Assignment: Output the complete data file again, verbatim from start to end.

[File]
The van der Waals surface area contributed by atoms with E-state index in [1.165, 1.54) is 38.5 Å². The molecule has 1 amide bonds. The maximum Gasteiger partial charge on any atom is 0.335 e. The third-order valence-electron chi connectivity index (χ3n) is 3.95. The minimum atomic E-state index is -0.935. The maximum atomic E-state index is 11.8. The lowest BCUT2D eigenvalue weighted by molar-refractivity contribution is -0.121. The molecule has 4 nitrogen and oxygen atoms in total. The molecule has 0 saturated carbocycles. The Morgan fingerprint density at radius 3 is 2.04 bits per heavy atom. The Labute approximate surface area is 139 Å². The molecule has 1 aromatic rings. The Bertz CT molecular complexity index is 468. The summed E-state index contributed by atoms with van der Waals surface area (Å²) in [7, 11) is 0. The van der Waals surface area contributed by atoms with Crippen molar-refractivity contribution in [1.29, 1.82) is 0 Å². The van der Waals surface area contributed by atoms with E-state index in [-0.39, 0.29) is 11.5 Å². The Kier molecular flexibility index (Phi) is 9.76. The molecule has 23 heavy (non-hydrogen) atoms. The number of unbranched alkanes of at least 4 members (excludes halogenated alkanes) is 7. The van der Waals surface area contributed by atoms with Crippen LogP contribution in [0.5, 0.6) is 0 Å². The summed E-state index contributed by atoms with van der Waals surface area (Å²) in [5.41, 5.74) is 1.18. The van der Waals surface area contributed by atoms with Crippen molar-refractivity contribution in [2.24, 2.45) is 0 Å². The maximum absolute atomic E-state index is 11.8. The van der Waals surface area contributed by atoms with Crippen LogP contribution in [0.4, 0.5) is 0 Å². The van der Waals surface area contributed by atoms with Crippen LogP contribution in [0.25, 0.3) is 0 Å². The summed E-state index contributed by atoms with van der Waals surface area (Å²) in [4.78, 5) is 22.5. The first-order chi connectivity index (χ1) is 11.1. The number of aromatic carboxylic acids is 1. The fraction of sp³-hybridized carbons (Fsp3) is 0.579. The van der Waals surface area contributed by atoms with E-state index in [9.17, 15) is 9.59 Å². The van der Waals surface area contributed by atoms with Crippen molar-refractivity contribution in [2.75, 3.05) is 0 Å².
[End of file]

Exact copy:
The van der Waals surface area contributed by atoms with E-state index in [1.165, 1.54) is 38.5 Å². The molecule has 1 amide bonds. The maximum Gasteiger partial charge on any atom is 0.335 e. The third-order valence-electron chi connectivity index (χ3n) is 3.95. The minimum atomic E-state index is -0.935. The maximum atomic E-state index is 11.8. The lowest BCUT2D eigenvalue weighted by molar-refractivity contribution is -0.121. The molecule has 4 nitrogen and oxygen atoms in total. The molecule has 0 saturated carbocycles. The Morgan fingerprint density at radius 3 is 2.04 bits per heavy atom. The Labute approximate surface area is 139 Å². The molecule has 1 aromatic rings. The Bertz CT molecular complexity index is 468. The summed E-state index contributed by atoms with van der Waals surface area (Å²) in [7, 11) is 0. The van der Waals surface area contributed by atoms with Crippen molar-refractivity contribution in [1.29, 1.82) is 0 Å². The van der Waals surface area contributed by atoms with E-state index in [-0.39, 0.29) is 11.5 Å². The Kier molecular flexibility index (Phi) is 9.76. The molecule has 23 heavy (non-hydrogen) atoms. The number of unbranched alkanes of at least 4 members (excludes halogenated alkanes) is 7. The van der Waals surface area contributed by atoms with Crippen LogP contribution in [0.5, 0.6) is 0 Å². The summed E-state index contributed by atoms with van der Waals surface area (Å²) in [5.41, 5.74) is 1.18. The van der Waals surface area contributed by atoms with Crippen molar-refractivity contribution in [2.24, 2.45) is 0 Å². The maximum absolute atomic E-state index is 11.8. The van der Waals surface area contributed by atoms with Crippen LogP contribution in [0.4, 0.5) is 0 Å². The van der Waals surface area contributed by atoms with Crippen LogP contribution in [0.25, 0.3) is 0 Å². The summed E-state index contributed by atoms with van der Waals surface area (Å²) in [4.78, 5) is 22.5. The first-order chi connectivity index (χ1) is 11.1. The number of aromatic carboxylic acids is 1. The fraction of sp³-hybridized carbons (Fsp3) is 0.579. The van der Waals surface area contributed by atoms with E-state index in [9.17, 15) is 9.59 Å². The van der Waals surface area contributed by atoms with Crippen molar-refractivity contribution in [2.75, 3.05) is 0 Å².